Attorney-general gives consent for criminal contempt proceedings against Kamra
The attorney-general, the principal law officer of the Union government, has granted consent for initiating criminal contempt proceedings against stand-up comedian Kunal Kamra over his tweets on the Supreme Court on Wednesday when it granted interim bail to Republic TV managing director Arnab Goswami.
Kamra’s social media posts were “not only in bad taste but clearly cross the line between humour and contempt of the court”, attorney-general K.K. Venugopal said in response to requests for consent to initiate contempt proceedings.
It’s now up to Chief Justice of India S.A. Bobde to constitute a bench to deal with the multiple contempt petitions against the hugely popular comedian who rarely minces his words. The matter is expected to come up for hearing next week. If proceedings are pursued and he is convicted, Kamra faces a maximum jail term of six months, besides a fine.
In his response, Venugopal cited two tweets by Kamra: “Honour has left the building (Supreme Court) long back” and “the Supreme Court of this country is the most Supreme joke of this country”.
Venugopal added: “Apart from this, (there) is a picture of the Supreme Court building dressed in saffron colour with a flag of the ruling political party, namely the BJP, having replaced the Tricolour. This is a gross insinuation against the entirety of the Supreme Court of India that the Supreme Court of India is not an independent and impartial institution and so too its judges, but on the other hand is a court of the ruling party, the BJP, existing for the BJP’s benefit. All this in my opinion constitutes criminal contempt.”
If the Supreme Court initiates proceedings against Kamra, it will mark an uncommon arena of friction straddling popular culture and the highest judiciary of the land.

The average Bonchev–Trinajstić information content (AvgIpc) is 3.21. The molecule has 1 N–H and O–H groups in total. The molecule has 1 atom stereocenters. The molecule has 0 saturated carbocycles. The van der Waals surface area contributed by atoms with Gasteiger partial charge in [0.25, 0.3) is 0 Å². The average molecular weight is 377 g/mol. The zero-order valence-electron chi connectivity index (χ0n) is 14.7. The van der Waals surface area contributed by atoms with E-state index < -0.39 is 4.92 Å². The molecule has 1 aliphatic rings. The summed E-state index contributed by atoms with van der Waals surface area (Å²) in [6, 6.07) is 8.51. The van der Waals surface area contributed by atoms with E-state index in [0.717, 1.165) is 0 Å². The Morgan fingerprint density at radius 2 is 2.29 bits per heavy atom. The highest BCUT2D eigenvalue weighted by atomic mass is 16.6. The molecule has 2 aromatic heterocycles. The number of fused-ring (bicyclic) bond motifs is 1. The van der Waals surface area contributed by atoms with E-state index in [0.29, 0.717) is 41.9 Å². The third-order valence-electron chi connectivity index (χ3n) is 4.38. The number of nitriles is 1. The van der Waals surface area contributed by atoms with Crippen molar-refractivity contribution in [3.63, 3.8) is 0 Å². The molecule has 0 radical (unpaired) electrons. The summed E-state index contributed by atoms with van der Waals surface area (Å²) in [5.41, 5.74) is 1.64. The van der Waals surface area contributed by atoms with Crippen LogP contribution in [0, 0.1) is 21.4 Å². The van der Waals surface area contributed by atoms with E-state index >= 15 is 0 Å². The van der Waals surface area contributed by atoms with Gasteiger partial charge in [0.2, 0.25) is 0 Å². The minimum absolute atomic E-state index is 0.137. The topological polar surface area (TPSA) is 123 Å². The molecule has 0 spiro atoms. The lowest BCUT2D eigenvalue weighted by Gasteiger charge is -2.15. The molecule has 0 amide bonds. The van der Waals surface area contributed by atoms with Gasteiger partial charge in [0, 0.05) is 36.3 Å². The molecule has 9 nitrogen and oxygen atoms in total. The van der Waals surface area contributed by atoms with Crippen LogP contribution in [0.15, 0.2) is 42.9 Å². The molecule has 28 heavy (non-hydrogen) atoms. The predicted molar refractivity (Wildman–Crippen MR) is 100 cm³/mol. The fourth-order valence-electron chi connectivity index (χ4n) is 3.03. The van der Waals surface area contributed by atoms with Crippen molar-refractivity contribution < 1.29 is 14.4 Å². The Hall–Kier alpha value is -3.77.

On Wednesday, Justice D.Y. Chandrachud, part of the two-judge bench that granted the interim bail to Goswami, had given a personal insight into how he deals with sections of the media and social media posts.
“I don’t even watch his channel, never turn it on,” Justice Chandrachud had said. The judge had observed that courts were being attacked for judgments delivered by them and, “I often ask my law clerk and they say that ‘Sir, please don’t look at tweets’.”
Earlier this year, senior advocate Prashant Bhushan had been convicted of criminal contempt of court for tweets on the CJI and the judiciary. Bhushan had refused to apologise and the court had let him off with a Re 1 fine.
The consent of the attorney-general is mandatory for initiating criminal contempt proceedings. On Thursday, Venugopal gave his consent to criminal contempt proceedings against Kamra in response to separate pleas by Aurangabad-based law student Shrirang Katneshwarkar and Pune-based advocate Abhishek Sharad Raskar.
Referring to a few other tweets, which the AG did not quote in his letter, Venugopal said they were “highly objectionable and it would perhaps be for the court to decide the question as to whether these tweets also would constitute criminal contempt of the Supreme Court of India”.
He said: “I find that today people believe that they can boldly and brazenly condemn the Supreme Court of India and its judges by exercising what they believe is their freedom of speech. But under the Constitution, the freedom of speech is subject to the law of contempt and I believe that it is time that people understand that attacking the Supreme Court of India unjustifiedly and brazenly will attract punishment under the Contempt of Courts Act, 1972.
“I therefore grant consent to proceed by way of initiating contempt proceedings against Sh. Kunal Kamra.”
In January, Kamra had confronted Goswami in a flight over the suicide of University of Hyderabad scholar Rohith Vemula. Subsequently, several private airlines had imposed a six-month travel ban on the comedian.